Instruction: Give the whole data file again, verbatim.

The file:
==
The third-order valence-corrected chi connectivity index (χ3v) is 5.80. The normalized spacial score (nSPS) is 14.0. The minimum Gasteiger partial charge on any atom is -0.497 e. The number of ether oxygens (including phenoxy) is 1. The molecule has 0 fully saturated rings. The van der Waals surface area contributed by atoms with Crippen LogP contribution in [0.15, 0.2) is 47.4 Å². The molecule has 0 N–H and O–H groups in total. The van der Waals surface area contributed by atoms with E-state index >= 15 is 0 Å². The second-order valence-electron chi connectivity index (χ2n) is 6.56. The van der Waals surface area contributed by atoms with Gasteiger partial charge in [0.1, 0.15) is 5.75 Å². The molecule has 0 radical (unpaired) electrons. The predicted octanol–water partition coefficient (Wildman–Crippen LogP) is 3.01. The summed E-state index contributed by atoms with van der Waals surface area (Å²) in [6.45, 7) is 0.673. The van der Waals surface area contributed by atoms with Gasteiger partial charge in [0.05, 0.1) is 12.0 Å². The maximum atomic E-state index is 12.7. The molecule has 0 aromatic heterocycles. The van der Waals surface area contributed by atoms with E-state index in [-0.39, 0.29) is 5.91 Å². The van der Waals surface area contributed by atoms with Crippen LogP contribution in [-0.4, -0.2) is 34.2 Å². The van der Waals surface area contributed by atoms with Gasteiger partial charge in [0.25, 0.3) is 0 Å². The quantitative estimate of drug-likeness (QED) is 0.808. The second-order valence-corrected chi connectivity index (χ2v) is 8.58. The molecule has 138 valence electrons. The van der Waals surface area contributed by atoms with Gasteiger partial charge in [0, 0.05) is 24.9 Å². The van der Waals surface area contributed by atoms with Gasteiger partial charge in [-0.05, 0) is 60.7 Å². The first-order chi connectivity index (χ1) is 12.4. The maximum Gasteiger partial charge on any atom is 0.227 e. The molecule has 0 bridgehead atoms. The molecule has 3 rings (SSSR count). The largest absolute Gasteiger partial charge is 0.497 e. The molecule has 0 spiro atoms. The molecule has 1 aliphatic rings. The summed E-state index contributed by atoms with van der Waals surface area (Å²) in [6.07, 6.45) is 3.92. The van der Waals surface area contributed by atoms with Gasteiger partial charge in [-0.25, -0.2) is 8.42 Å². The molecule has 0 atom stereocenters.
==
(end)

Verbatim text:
The third-order valence-corrected chi connectivity index (χ3v) is 5.80. The normalized spacial score (nSPS) is 14.0. The minimum Gasteiger partial charge on any atom is -0.497 e. The number of ether oxygens (including phenoxy) is 1. The molecule has 0 fully saturated rings. The van der Waals surface area contributed by atoms with Crippen LogP contribution in [0.15, 0.2) is 47.4 Å². The molecule has 0 N–H and O–H groups in total. The van der Waals surface area contributed by atoms with E-state index >= 15 is 0 Å². The second-order valence-electron chi connectivity index (χ2n) is 6.56. The van der Waals surface area contributed by atoms with Gasteiger partial charge in [0.1, 0.15) is 5.75 Å². The molecule has 0 radical (unpaired) electrons. The predicted octanol–water partition coefficient (Wildman–Crippen LogP) is 3.01. The summed E-state index contributed by atoms with van der Waals surface area (Å²) in [6.45, 7) is 0.673. The van der Waals surface area contributed by atoms with Gasteiger partial charge in [0.05, 0.1) is 12.0 Å². The maximum atomic E-state index is 12.7. The molecule has 0 aromatic heterocycles. The van der Waals surface area contributed by atoms with E-state index in [-0.39, 0.29) is 5.91 Å². The van der Waals surface area contributed by atoms with Crippen LogP contribution in [-0.4, -0.2) is 34.2 Å². The van der Waals surface area contributed by atoms with Gasteiger partial charge in [0.25, 0.3) is 0 Å². The quantitative estimate of drug-likeness (QED) is 0.808. The second-order valence-corrected chi connectivity index (χ2v) is 8.58. The molecule has 138 valence electrons. The van der Waals surface area contributed by atoms with Gasteiger partial charge in [0, 0.05) is 24.9 Å². The van der Waals surface area contributed by atoms with Gasteiger partial charge in [-0.05, 0) is 60.7 Å². The first-order chi connectivity index (χ1) is 12.4. The maximum Gasteiger partial charge on any atom is 0.227 e. The molecule has 0 bridgehead atoms. The molecule has 3 rings (SSSR count). The largest absolute Gasteiger partial charge is 0.497 e. The molecule has 0 spiro atoms. The molecule has 1 aliphatic rings. The summed E-state index contributed by atoms with van der Waals surface area (Å²) in [6.07, 6.45) is 3.92. The van der Waals surface area contributed by atoms with Gasteiger partial charge in [-0.25, -0.2) is 8.42 Å². The molecule has 0 atom stereocenters.